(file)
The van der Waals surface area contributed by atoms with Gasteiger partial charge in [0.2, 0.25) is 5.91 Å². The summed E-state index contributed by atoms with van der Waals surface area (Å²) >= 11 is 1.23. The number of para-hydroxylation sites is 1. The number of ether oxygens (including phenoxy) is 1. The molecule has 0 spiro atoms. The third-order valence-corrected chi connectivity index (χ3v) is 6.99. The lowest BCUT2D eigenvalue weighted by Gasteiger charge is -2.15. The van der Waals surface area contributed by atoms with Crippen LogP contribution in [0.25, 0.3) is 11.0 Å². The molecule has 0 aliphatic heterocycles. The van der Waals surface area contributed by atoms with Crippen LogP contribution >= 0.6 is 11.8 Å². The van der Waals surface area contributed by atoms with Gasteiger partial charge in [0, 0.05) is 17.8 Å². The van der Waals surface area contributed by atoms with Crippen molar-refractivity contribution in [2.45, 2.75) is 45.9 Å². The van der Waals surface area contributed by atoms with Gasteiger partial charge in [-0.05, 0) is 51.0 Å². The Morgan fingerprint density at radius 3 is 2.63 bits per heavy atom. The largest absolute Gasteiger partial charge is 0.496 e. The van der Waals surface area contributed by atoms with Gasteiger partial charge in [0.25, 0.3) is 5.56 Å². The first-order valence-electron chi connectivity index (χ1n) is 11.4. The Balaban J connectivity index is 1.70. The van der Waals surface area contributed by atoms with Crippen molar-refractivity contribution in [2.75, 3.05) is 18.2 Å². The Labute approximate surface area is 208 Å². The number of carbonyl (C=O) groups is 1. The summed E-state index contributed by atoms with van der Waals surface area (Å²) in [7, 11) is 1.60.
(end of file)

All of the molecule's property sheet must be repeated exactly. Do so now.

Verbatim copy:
The van der Waals surface area contributed by atoms with Gasteiger partial charge in [0.2, 0.25) is 5.91 Å². The summed E-state index contributed by atoms with van der Waals surface area (Å²) >= 11 is 1.23. The number of para-hydroxylation sites is 1. The number of ether oxygens (including phenoxy) is 1. The molecule has 0 spiro atoms. The third-order valence-corrected chi connectivity index (χ3v) is 6.99. The lowest BCUT2D eigenvalue weighted by Gasteiger charge is -2.15. The van der Waals surface area contributed by atoms with Crippen LogP contribution in [0.25, 0.3) is 11.0 Å². The molecule has 0 aliphatic heterocycles. The van der Waals surface area contributed by atoms with Crippen LogP contribution >= 0.6 is 11.8 Å². The van der Waals surface area contributed by atoms with Gasteiger partial charge in [0, 0.05) is 17.8 Å². The van der Waals surface area contributed by atoms with Crippen molar-refractivity contribution in [2.45, 2.75) is 45.9 Å². The van der Waals surface area contributed by atoms with Gasteiger partial charge in [-0.05, 0) is 51.0 Å². The Morgan fingerprint density at radius 3 is 2.63 bits per heavy atom. The largest absolute Gasteiger partial charge is 0.496 e. The van der Waals surface area contributed by atoms with Gasteiger partial charge in [0.25, 0.3) is 5.56 Å². The first-order valence-electron chi connectivity index (χ1n) is 11.4. The Balaban J connectivity index is 1.70. The van der Waals surface area contributed by atoms with Crippen molar-refractivity contribution in [2.75, 3.05) is 18.2 Å². The Labute approximate surface area is 208 Å². The number of carbonyl (C=O) groups is 1. The summed E-state index contributed by atoms with van der Waals surface area (Å²) in [7, 11) is 1.60.